September, 2017 Update

The 2017 legislative year ended on Friday, September 15. (Make that Saturday morning, 2:15 am!) Bills that were passed by both houses this year head to the Governor, who has until October 15 to sign or veto them. Meanwhile, legislators are gearing up for the second year of this two-year session, which begins on January 3. Many bills that didn’t pass in 2017 will likely be revived in 2018, starting where they left off in the long and winding process toward passage…or death.

The lists below show that a lot of climate legislation is going to need a lot more work next year. It’s important to keep in mind, though, that the legislature passed many big bills in 2017, including SB/AB 1 for infrastructure; SB 54 the “Sanctuary State” bill; AB 249, the California Disclose Act (at long last); and a big parks bond headed for the ballot next year. Something had to give, and some of our bills did. Click here for a roundup of rumors and intelligence about what went down at the end of the session. Clearly, we have our work cut out for us in 2018.

Bills we endorsed that passed and are headed for the Governor’s desk (please tell him to sign them!)

  • SB 50, The Public Lands Protection Act (Allen D-Santa Monica) will help protect federal lands in CA by ensuring they stay in public hands.
  • SB 51: Whistleblower and Public Data Protection Act (Jackson D-Santa Barbara) aims to protect scientific data and protect government employees who report violations of the law.
  • AB 262: Assembly member Rob Bonta’s (D-Alameda) “Buy Clean” bill, requiring state procurement processes to take greenhouse gas emissions into account passed both houses and is now headed to the Governor.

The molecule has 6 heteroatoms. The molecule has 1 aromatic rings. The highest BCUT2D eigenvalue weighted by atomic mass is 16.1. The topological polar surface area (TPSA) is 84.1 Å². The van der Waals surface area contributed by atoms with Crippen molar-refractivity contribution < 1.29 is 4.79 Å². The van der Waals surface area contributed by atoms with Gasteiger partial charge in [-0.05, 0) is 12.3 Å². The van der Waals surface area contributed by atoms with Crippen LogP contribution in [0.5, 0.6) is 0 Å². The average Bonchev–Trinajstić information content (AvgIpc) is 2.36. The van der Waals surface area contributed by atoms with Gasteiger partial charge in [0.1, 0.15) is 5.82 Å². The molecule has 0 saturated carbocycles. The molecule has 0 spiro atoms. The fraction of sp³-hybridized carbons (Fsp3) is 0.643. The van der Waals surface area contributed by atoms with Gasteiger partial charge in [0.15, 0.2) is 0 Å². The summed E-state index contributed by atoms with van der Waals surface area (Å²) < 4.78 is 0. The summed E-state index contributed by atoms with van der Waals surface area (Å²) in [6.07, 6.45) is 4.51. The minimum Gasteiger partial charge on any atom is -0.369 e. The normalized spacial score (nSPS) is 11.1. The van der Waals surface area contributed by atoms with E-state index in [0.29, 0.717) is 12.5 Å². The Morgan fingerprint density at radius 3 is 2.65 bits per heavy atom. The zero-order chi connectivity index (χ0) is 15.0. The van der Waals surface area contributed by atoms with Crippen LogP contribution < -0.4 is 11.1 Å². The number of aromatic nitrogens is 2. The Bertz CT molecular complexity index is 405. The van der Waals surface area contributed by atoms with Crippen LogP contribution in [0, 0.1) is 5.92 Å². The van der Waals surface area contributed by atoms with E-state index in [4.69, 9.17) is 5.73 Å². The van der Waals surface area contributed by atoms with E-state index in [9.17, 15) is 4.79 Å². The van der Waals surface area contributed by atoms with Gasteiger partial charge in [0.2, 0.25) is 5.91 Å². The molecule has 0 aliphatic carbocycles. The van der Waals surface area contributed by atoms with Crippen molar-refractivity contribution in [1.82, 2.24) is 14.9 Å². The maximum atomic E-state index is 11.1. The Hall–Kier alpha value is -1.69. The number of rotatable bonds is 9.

Bills we worked for that are held over for MORE work in 2018

  • In 2017 with our partner Environment California, we sponsored SB 560 (Allen), a bill that will define “financial climate risk” in law and require CalPERS and CalSTRS to consider and report on climate risk in their portfolios. The bill was held in Senate Appropriations and will be re-introduced in January 2018 after we negotiate amendments. Please stay tuned on this one, as SB 560 will be a major priority for us until it’s passed and signed by the Governor.
  • In the last days of the session, SB 100, Senate President pro Tem Kevin de León’s (D-Los Angeles) bill to require 100 percent clean electricity in CA by 2045, failed to reach the Assembly floor. This is despite passing easily in the Senate earlier in the year and passing two Assembly committees in July. This bill will return in 2018, and Asm. Chris Holden, chair of the committee that held it, has promised to work for its passage. Fossil Free CA remains firmly committed to the goal of 100 percent clean electricity and will be advocating for legislation with that goal in 2018.
  • SB 49 The CA Environmental Defense Act (de León and Stern), to preserve the standards in landmark federal laws such as Clean Air and Clean Water acts and the Endangered Species Act, passed the Senate but was held in committee in the Assembly. FFCA will continue to advocate for this important bill in 2018.
  • SB 188: Senator Hannah Beth Jackson’s (D-Santa Barbara) bill prohibiting oil and gas leases, and some transport, in federal waters off California. This bill passed the Senate but was held in committee in the Assembly. FFCA continues to support the goals of this bill.